New Wolsey premiere asks: ‘What would happen if a PM chose policy over personality?’
- Credit: Patrick Baldwin
They say we get the politicians we deserve. Next week The New Wolsey Theatre unveils a powerful, darkly comic new political thriller which poses a very timely question: “Do we want politicians that talk policy or merely trade on their personality?”
Feed The Beast is a startling new play by Sherlock and Doctor Who writer Steve Thompson which looks at what happens when a new prime minister refuses to play the personality game.
Gerald Kyd plays Michael Goodlad, the new incumbent at Number 10, he is a fiercely intelligent, highly principled man who wants to get something done. He wants to leave a positive legacy while his advisors want him to play safe – play politics.
The play is invested with Goodlad’s energy and his sometimes dark mood swings as his cabinet and party fall short of his own incredibly high standards.
The New Wolsey’s artistic director Pete Rowe says that the play should leave audiences breathless as it is written as a fast-paced series of scenes which bleed into one another.
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The play captures the zeitgeist of the times and the timing of the play’s run over the election period is not accidental. It asks us what we want not only from our government but from constituency MPs.
Pete said that the play is designed to elicit laughter and gasps within seconds of one another. “The whole play is filled with such energy and events and moods turn inside out in an instant.”
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The Beast in the play’s title is the insatiable appetite the media has for gossip, scandal, controversy, in fact any tittle tattle that’s not serious policy and the play wonders whether we are being short-changed or worse-still bamboozled by this constant diet of soap-opera style distractions rather than worrying about how we want to run our country.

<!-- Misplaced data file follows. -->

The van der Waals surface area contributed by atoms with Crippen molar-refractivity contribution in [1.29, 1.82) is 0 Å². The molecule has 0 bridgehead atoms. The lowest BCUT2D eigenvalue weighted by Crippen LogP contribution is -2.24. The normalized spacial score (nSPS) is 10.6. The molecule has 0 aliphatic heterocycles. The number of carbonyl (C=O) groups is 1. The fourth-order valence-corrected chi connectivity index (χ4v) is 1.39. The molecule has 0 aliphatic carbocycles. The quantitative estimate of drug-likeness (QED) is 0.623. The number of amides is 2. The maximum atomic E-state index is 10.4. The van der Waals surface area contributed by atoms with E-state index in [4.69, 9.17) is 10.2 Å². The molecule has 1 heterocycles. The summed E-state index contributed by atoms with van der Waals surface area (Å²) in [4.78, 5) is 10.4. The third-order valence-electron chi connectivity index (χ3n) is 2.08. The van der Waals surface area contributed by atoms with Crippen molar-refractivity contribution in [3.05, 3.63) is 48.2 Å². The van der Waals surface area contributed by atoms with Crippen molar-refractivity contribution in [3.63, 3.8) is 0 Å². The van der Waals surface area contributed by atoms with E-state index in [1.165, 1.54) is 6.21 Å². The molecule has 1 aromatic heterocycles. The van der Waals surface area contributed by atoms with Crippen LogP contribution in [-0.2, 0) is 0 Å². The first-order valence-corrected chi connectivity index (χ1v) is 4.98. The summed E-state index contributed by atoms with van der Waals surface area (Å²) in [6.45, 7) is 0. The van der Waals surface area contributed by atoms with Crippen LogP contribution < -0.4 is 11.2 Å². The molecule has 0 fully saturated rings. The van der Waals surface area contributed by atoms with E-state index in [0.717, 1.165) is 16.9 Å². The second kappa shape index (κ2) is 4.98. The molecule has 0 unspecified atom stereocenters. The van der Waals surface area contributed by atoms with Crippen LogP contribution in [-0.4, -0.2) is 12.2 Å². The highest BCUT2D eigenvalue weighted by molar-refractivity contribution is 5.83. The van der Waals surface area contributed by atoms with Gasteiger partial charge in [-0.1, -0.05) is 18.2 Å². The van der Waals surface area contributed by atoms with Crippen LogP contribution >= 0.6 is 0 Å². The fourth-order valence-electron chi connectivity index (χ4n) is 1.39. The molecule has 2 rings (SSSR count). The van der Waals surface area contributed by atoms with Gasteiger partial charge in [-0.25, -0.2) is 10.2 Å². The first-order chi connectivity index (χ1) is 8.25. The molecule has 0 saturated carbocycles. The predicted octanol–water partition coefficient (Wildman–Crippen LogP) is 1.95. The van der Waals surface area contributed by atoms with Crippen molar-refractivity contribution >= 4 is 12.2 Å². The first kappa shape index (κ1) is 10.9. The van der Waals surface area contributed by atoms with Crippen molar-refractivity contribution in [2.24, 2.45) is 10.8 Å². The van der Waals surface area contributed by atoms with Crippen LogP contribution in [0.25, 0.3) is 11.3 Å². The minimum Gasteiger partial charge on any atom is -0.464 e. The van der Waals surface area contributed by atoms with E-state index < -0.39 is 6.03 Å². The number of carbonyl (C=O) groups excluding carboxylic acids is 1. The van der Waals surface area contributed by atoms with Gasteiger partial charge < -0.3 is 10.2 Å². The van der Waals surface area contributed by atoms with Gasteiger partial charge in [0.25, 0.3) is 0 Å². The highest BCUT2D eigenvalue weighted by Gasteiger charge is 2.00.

Personality politics has become increasingly important in the election race as the growing number of election debates have proved. The debates are not really a forum for parties to set out their election manifesto or to declare what they believe in. It is more a rhetoric-riddled verbal battlefield where the power of personality and the sharp, point-scoring put-down means more than a coherent plan for government.
The role of the media in this election-circus also comes under scrutiny in this well-observed political drama. “The play asks some very perceptive questions about not only who we should vote for but whether we should vote at all?
“It looks at what we, as citizens, want from our politicians and what stops them from living up to our expectations. Even those people who enter politics with the purest intentions can find themselves compromised along the way – being forced to vote for things that they don’t agree with, that their constituents don’t agree with, because it is party policy.
“It’s a fascinating piece that asks some very pertinent questions but is also a gripping thriller that will suck audiences into this highly charged world and will keep them on the edge of their seats. It’s very fast-paced and packs in a lot of information but it also puts a human face on some very real dilemmas.”
Pete said that one of the aspects of the play that really appealed to him as a director was that Steve Thompson resisted the temptation to create caricatures or impersonations of current or recent politicians – there’s no-one you could a finger at and say that’s Tony Blair or John Major or Gordon Brown or David Cameron.
Instead, Thompson has created characters who display recognisable traits which are prevalent in many high-flying politicians.
“In the play our new prime minister Michael Goodlad declares that he will not authorise any more personality pieces, no more informal briefings, no more at home with the prime minister and his family. He says that he will only talk policy.
“At the start of the play he talks about finding a GQ Man of the Year trophy in his predecessor’s desk drawer and declares that this was what was wrong with his predecessor. He vows to cut the flow of trivia to the press and replace it with policy and genuine information.
“However, it seems that this is not what the tabloids want.”
Pete said that during rehearsals they all felt that images of Fleet Street editor Rebekah Brooks appearing to best friends with both Tony Blair and David Cameron highlighted the fact that there was a mutual interdependency between politicians and the press. They both had a vested interest in keeping the political gossip mill turning.
“For me, that is what is really interesting about the play because Michael is saying ‘No’. He has drawn a line in the sand and has vowed: ‘We will not talk to them.’ We will only talk policy – we will not be friends – we will not cosy up to them and it is interesting to see in the play how that resolve gets put under pressure.”